Shares in Trigon Agri recovered from a near-two year low as the farm operator revealed it had backpedalled over withholding grain, and had sold its Ukraine wheat harvest, as an export ban was confirmed.
Ukraine's agriculture minister, Mykola Prysyazhnyuk, on Wednesday confirmed last week's market talk that the Black Sea grain giant was to ban exports from November 15, to protect domestic supplies after a drought-hit harvest.
"There will be a government order about this. We are not playing games here. We do not have any other option," Mr Prysyazhnyuk said, although a spokesman for Ukraine's prime minister later threw the situation back into doubt by saying that no decision had been made.
However, Trigon Agri said that it would not be affected by curbs, "having completed sales of its wheat crop from 2012 harvest in Ukraine.
"The company's financial results for the financial year 2012 will not be influenced by the planned export ban of wheat announced today," the company said.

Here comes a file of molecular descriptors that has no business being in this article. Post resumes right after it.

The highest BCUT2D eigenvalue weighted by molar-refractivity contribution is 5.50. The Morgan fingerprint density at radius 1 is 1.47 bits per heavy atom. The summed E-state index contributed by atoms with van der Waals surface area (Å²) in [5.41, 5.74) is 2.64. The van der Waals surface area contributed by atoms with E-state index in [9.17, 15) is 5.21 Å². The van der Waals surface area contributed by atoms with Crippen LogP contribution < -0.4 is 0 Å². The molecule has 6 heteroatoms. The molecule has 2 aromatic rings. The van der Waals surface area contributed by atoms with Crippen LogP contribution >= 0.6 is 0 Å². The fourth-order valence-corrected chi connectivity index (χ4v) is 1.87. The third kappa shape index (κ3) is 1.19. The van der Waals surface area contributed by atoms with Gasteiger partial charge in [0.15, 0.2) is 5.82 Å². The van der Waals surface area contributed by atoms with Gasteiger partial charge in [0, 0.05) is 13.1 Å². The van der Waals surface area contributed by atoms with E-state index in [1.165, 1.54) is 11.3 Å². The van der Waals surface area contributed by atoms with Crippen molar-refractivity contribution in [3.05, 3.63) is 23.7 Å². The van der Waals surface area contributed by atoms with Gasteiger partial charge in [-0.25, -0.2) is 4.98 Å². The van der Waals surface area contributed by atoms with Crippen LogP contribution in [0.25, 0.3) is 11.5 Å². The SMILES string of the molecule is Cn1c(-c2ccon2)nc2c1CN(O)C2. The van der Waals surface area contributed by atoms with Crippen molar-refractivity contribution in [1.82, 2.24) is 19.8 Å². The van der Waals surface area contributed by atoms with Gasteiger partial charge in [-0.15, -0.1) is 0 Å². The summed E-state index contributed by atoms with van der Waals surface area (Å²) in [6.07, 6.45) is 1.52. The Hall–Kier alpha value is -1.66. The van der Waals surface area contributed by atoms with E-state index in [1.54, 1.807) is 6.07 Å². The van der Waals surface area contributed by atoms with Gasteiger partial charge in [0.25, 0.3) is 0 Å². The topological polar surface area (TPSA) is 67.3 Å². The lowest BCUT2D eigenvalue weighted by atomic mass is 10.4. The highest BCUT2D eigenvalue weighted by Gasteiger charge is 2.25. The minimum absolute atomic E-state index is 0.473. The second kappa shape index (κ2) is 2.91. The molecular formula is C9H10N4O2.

Shares in the Stockholm-listed group, which closed the last session at their lowest since December 2012, stood 1.7% higher at SEK6.00 in late deals.
'Plan to hold on to inventory'
The announcement by the group, which harvested 87,000 hectares in Russia and Ukraine this year, appears at odds with a statement over the summer saying that it was to hold on for higher prices.
"We plan to hold on to inventory in particular in Ukraine, where we feel that the risk of export restrictions is much lower than in Russia, in order to take advantage of the price rises we expect to see," Joakim Helenius, the Trigon Agri chairman, said on August 31.
"Fears of export restrictions have stopped Russian and Ukrainian prices from rising anywhere near as much as international prices.
"Over the last three and a half months, the wheat price in Chicago has increased by 47% compared to an increase in Ukraine of 9% and in Russia of 25%."
However, the strategy was questioned by many observers, including a boss at a rival farm operator Agrimoney.com spoke to last week, given the growing likelihood of export curbs, which deny producers access to international markets and generally higher prices.